Between 1 April and 11 April, the record indicates no attempt in which Reynolds tried to locate defendant. According to defendant, Hoard had a criminal court date on 12 April and both Hoard and he reserved a hotel room in Catawba County for 11 April to better facilitate Hoard's arrival at the courthouse the following day. The Catawba County Sheriff's Office learned that defendant and Hoard were located at the hotel, and police officers arrested both that day. The record on appeal indicates that an arrest warrant for child abuse was not issued until 17 April 2014.

While in jail, defendant spoke with Jennifer Owen ("Owen"), a forensic investigator with DSS, and recounted what he thought could have caused the injuries to the infant. According to defendant, he was arguing with Hoard over her apathy and refusal to help with the children at some point during the last few days of March 2014. Defendant told Hoard he was taking the infant and the children back to Jimenez's home. After defendant placed the infant into her car seat, he turned to pick up the diaper bag, when Hoard suddenly gripped the infant's arms around the bicep area and attempted to pull her out of the car seat. Defendant swung back around and struggled with Hoard over the infant. Defendant and Hoard continued pulling and pushing on the infant for approximately twenty seconds. Defendant admitted that Hoard's and his contact with the infant during their argument could have resulted in the infant's injuries.

On 7 July 2014, a Catawba County Grand Jury indicted defendant on one count of intentional child abuse resulting in serious physical injury. On 18 May 2015, the case came on for trial in Catawba County Superior Court before the Honorable Jeffrey P. Hunt.

*495At the close of evidence, the trial court instructed the jury on the elements of felony child abuse and the lesser-included offense of *396misdemeanor child abuse. The pattern instruction for felony child abuse required an intentional assault, but failed to include a definition for assault. The court, therefore, instructed on assault and stated in part:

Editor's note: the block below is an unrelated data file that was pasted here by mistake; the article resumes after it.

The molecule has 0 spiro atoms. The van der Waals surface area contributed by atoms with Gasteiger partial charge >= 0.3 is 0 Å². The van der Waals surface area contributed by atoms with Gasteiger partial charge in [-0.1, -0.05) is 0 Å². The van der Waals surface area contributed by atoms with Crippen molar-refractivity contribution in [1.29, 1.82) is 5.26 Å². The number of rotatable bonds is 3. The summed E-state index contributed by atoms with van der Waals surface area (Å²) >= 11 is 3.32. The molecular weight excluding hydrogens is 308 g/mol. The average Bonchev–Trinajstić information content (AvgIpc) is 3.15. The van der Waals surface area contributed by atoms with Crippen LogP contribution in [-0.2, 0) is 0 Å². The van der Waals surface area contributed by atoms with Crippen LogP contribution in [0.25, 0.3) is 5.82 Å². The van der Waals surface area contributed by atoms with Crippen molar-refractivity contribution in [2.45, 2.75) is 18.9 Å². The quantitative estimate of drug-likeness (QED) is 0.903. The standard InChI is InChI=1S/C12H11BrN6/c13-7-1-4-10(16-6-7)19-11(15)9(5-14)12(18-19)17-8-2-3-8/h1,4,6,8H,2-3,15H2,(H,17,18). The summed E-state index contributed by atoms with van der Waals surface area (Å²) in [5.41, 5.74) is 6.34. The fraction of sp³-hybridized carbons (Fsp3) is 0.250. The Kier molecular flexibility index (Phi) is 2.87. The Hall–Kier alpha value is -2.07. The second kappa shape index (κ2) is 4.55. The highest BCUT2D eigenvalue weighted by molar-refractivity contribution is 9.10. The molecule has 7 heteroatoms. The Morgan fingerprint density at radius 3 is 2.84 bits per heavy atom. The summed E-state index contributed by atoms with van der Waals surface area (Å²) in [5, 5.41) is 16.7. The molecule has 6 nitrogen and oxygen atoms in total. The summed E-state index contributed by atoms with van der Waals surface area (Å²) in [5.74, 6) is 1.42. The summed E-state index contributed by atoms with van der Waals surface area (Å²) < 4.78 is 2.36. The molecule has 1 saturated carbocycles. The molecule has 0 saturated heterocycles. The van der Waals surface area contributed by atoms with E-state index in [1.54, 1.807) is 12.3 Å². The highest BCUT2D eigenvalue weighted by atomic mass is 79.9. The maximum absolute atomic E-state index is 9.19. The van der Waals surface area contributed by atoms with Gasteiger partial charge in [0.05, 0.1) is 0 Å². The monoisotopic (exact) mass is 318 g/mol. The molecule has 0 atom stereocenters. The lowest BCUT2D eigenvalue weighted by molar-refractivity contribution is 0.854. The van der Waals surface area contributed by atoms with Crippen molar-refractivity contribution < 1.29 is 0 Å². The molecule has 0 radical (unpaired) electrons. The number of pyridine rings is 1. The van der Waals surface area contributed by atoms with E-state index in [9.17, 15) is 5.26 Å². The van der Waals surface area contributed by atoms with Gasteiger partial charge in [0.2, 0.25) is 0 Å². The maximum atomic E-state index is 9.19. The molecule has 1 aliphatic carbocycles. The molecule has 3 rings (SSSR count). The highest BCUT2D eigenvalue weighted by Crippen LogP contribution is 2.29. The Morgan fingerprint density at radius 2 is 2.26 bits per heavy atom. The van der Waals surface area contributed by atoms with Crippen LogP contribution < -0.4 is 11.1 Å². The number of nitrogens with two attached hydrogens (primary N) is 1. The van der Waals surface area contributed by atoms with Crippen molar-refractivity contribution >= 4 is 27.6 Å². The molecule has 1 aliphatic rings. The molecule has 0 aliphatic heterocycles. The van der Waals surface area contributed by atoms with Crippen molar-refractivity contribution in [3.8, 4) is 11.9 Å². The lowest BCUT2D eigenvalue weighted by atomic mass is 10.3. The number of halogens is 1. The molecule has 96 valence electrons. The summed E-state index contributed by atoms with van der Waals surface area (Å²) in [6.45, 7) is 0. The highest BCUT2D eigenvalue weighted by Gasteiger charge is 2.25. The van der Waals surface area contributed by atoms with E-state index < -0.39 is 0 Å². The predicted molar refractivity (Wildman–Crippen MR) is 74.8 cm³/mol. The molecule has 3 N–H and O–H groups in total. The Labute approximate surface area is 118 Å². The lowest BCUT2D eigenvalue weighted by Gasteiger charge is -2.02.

Ladies and gentlemen, I instruct you that as to assault which is mentioned in the earlier instruction I just gave, there are two elements to an assault under North Carolina law.
First, ... the State would have to prove beyond a reasonable doubt that the defendant assaulted the victim by handling the alleged victim in such a manner as to cause or result in the various injuries, including broken bones, testified to in this case.
And second, the State would have to prove as a second element beyond a reasonable doubt that the defendant acted intentionally.

The second element of the assault instruction prompted the court to deliver an explanation of intent to the jury as follows:

Intent is a mental attitude seldom provable by direct evidence. It must ordinarily be proved by circumstances from which it may be inferred. You arrive at the intent of a person by such just and reasonable deductions from the circumstances proven as a reasonably prudent person would ordinarily draw....

Over defendant's objections, the court then instructed on flight, which it deemed a "close call":

Now, the State contends and the defendant denies, that the defendant fled. Evidence of flight may be considered by you together with all other facts and circumstances in this case in determining whether the combined circumstances amount to an admission or show of a consciousness of guilt. However, proof of this circumstance is not sufficient, in and of itself, to establish the defendant's guilt.

The jury proceeded to deliberate, and shortly thereafter asked the court for a definition of "intentionally"-the second of the two elements of assault required to convict defendant on felony child abuse. In response, the court read its original instruction on intent.

On 20 May 2015, the jury returned a verdict finding defendant guilty of intentional child abuse resulting in serious physical injury. On 24 August 2015, the trial court entered judgment sentencing defendant *397to a term of 64 months to 89 months imprisonment. Defendant gave notice of appeal in open court.